Three or four (if Mid-Autumn Festival is near National Day) days of paid holiday are given, and the surrounding weekends are re-arranged so that workers in Chinese companies always have seven or eight continuous days of holiday. These national holidays were first started by the government for the PRC's National Day in 1999 and are primarily intended to help expand the domestic tourism market and improve the national standard of living, as well as allowing people to make long-distance family visits. The Golden Weeks are consequently periods of greatly heightened travel activity.
In 2004, there were calls for the Golden Week holidays to be cut back, due to their disruption of the regular economy.
In 2006, delegates to the Chinese People's Political Consultative Conference brought up proposals to cancel both the National Day and May Day Golden Weeks, arguing that the holidays have not achieved significant results in promoting internal consumption, which was the original intention for these long holiday weeks. Rather, the delegates said, these Golden Weeks have disrupted people's regular 5-day weekly schedule and is increasingly impeding commerce and international trade, as many key government agencies, especially those related to customs, tax/tariff collection, and legal affairs, are shut down for seven days. Instead, they proposed, these days off should be spread out to other traditional holidays not currently recognized as public holidays, including Mid-Autumn Festival, Dragon Boat Festival, and Qingming Festival. Golden Weeks were sustained as weekly holidays through 2007.
On 16 December 2007, China's official news agency said the Chinese population is to have a further three national holidays and lose only one of its golden weeks, the May Day holiday, according to the calendar reform that the Government has approved. May Day itself has now become a one-day holiday. Three traditional festivals—Mid-Autumn Festival, Dragon Boat Festival, and Qingming Festival—are added to the list of public holidays. The Spring Festival and National Day would remain three-day holidays, though they would be adjusted to prevent them from becoming seven or eight (if Mid-Autumn Festival is near National Day) consecutive days, as is the current practice. With this revision of the labour calendar, the Chinese government aims to recover the customs associated with traditional festivals and balance tourist demand during the weeks of holidays, according to the Xinhua News Agency. In practice, the new calendar, which came into force on 1 January 2008, will increase national holidays from 10 to 11 days. A spokesperson for the National Commission for Development and Reform said that the new plan would ratify Chinese traditions, better distribute holidays and prevent the “overcrowding” of the “golden weeks” when more people travel during the new holidays and during the periods of paid holidays.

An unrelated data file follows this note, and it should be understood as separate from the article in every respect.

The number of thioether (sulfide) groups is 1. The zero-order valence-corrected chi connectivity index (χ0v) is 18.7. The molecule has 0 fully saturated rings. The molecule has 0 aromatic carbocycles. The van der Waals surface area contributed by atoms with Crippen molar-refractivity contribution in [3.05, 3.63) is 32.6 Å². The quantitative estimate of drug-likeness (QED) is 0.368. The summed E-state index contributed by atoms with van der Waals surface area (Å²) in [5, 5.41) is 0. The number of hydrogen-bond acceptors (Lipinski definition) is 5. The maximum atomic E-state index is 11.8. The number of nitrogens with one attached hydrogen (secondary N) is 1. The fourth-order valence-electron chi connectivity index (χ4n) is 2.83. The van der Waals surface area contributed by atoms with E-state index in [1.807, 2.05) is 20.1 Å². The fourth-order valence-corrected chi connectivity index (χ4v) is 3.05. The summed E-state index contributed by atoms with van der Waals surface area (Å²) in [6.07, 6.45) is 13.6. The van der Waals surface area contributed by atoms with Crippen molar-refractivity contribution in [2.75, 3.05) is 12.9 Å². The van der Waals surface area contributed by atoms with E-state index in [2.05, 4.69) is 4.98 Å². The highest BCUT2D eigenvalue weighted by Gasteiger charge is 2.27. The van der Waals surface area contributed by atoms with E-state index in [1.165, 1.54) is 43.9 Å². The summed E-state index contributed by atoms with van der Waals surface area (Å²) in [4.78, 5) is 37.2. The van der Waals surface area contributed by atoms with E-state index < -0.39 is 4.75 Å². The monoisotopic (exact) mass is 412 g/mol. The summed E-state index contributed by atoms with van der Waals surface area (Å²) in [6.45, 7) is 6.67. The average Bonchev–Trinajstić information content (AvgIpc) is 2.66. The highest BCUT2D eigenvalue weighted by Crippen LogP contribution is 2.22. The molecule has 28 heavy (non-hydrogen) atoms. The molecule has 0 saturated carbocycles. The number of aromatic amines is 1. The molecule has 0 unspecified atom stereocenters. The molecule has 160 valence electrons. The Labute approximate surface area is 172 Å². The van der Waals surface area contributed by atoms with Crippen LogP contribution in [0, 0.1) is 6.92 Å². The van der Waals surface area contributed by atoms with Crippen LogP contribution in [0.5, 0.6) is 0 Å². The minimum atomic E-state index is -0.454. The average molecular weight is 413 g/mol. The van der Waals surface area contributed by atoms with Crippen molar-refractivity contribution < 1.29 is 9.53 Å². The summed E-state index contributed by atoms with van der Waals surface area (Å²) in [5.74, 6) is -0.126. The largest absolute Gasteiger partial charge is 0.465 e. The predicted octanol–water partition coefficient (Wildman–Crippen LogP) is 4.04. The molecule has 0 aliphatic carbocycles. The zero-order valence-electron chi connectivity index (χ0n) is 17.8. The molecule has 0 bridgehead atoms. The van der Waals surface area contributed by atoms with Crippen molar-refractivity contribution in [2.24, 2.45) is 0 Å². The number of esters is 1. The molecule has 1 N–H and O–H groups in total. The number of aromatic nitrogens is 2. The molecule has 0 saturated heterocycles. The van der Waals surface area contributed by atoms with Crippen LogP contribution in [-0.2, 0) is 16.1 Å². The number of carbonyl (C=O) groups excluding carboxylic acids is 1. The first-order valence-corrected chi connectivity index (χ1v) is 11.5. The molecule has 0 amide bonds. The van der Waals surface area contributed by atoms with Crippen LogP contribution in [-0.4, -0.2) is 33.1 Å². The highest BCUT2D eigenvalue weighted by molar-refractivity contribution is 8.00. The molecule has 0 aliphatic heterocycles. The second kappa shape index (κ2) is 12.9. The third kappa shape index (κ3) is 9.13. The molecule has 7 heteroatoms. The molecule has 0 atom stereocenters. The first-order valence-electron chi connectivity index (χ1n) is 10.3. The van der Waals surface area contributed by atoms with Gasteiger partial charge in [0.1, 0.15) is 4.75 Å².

In 2020, the holiday was exceptionally extended to limit the 2019–20 coronavirus pandemic.